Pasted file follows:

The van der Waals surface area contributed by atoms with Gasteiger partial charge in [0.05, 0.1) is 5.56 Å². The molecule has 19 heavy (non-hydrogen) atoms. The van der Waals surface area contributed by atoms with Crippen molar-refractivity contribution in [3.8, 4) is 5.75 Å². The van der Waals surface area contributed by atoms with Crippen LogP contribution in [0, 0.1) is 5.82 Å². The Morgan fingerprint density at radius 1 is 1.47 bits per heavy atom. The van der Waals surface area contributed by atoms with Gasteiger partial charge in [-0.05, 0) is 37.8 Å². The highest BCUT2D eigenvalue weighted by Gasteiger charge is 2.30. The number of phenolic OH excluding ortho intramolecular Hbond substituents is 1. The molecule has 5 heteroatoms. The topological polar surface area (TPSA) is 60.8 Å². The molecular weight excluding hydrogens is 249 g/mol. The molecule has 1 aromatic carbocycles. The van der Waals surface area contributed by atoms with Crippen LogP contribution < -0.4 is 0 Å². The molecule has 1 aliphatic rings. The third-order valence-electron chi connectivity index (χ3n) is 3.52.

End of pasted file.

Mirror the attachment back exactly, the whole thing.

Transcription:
The van der Waals surface area contributed by atoms with Gasteiger partial charge in [0.05, 0.1) is 5.56 Å². The molecule has 19 heavy (non-hydrogen) atoms. The van der Waals surface area contributed by atoms with Crippen molar-refractivity contribution in [3.8, 4) is 5.75 Å². The van der Waals surface area contributed by atoms with Crippen LogP contribution in [0, 0.1) is 5.82 Å². The Morgan fingerprint density at radius 1 is 1.47 bits per heavy atom. The van der Waals surface area contributed by atoms with Gasteiger partial charge in [-0.05, 0) is 37.8 Å². The highest BCUT2D eigenvalue weighted by Gasteiger charge is 2.30. The number of phenolic OH excluding ortho intramolecular Hbond substituents is 1. The molecule has 5 heteroatoms. The topological polar surface area (TPSA) is 60.8 Å². The molecular weight excluding hydrogens is 249 g/mol. The molecule has 1 aromatic carbocycles. The van der Waals surface area contributed by atoms with Crippen LogP contribution < -0.4 is 0 Å². The molecule has 1 aliphatic rings. The third-order valence-electron chi connectivity index (χ3n) is 3.52.